How To Make a Halloween Wreath: Made in a Pinch Tutorial

DIY Front Door Halloween Wreaths Tutorial: Made in a pinch

Painted and arranged in traditional candy corn colors, these classic clothespins make a quick and easy wreath, left. No worries if wooden clothespins aren’t in your laundry room supply stash these days, they’re still readily available at crafts stores.


  • 45 wooden hinged clothespins
  • Spray paint: orange, yellow, white
  • Cardboard
  • Hot-glue gun and glue sticks
  • Clear polyurethane spray paint
  • Black ribbon


Paint 15 clothespins orange, 15 yellow, and 15 white. To paint the clothespins, clip them to a scrap piece of cardboard, leaving space in between each pin so paint will cover the clothespin edges.

Apply spray paint to one side; let dry. Turn the cardboard over to paint the other side. Repeat as necessary.

Cut a 12-inch-diameter circle from a piece of sturdy cardboard. Cut a smaller circle out of the middle to create a 1/2-inch-wide ring. Clip the clothespins onto the cardboard ring, following the color patterns shown.

Pinch one clothespin open at a time, and put a drop of hot glue on the cardboard to secure each clothespin to the wreath form. Spray finished wreath with two coast of polyurethane; let dry between coasts.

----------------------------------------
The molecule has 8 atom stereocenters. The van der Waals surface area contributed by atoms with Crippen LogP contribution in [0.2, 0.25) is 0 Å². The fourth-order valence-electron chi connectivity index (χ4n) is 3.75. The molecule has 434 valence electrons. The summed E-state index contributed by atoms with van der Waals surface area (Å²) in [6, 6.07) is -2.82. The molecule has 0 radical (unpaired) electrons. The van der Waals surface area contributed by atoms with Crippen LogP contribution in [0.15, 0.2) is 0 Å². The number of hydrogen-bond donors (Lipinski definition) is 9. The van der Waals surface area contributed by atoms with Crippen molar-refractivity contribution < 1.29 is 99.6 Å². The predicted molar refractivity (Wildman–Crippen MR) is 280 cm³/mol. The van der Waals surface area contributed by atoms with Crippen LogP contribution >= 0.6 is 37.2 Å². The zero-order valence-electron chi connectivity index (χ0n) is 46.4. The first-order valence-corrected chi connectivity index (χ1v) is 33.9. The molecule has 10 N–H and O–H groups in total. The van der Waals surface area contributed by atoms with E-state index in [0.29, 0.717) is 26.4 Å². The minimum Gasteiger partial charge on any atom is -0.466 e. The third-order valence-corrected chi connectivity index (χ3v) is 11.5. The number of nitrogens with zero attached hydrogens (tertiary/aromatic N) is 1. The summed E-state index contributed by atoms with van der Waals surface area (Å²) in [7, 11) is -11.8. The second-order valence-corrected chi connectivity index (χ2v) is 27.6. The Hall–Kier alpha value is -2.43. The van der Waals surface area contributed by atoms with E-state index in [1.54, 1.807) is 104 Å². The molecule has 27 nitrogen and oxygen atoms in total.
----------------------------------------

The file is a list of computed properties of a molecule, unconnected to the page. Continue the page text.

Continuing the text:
Cut a piece of ribbon to the length you want, loop it through the wreath, and hot-glue the ends together. Tie a bow from another piece of ribbon, and glue it over the seam of the hanging ribbon.

Read more ideas for decorating:
DIY Front Door Halloween Wreaths Tutorial - How to make a Wreath: Made in a Pinch

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I am founder of FarmFoodFamily blog, where you can read about all living things. I have been a writer all my life, a collector of various interesting and old things, a traveler and an artist. Hobby and career paths have gone in many directions, from making miniature furniture to watercolor painting, fundraising for a symphony orchestra to selling antiques, from interior decorating to copyediting, from being a wife and mother to being a caregiver for family members with serious illnesses. Throughout the years I have learned and taught about all of these things and have been eager to share the information with a wider readership.


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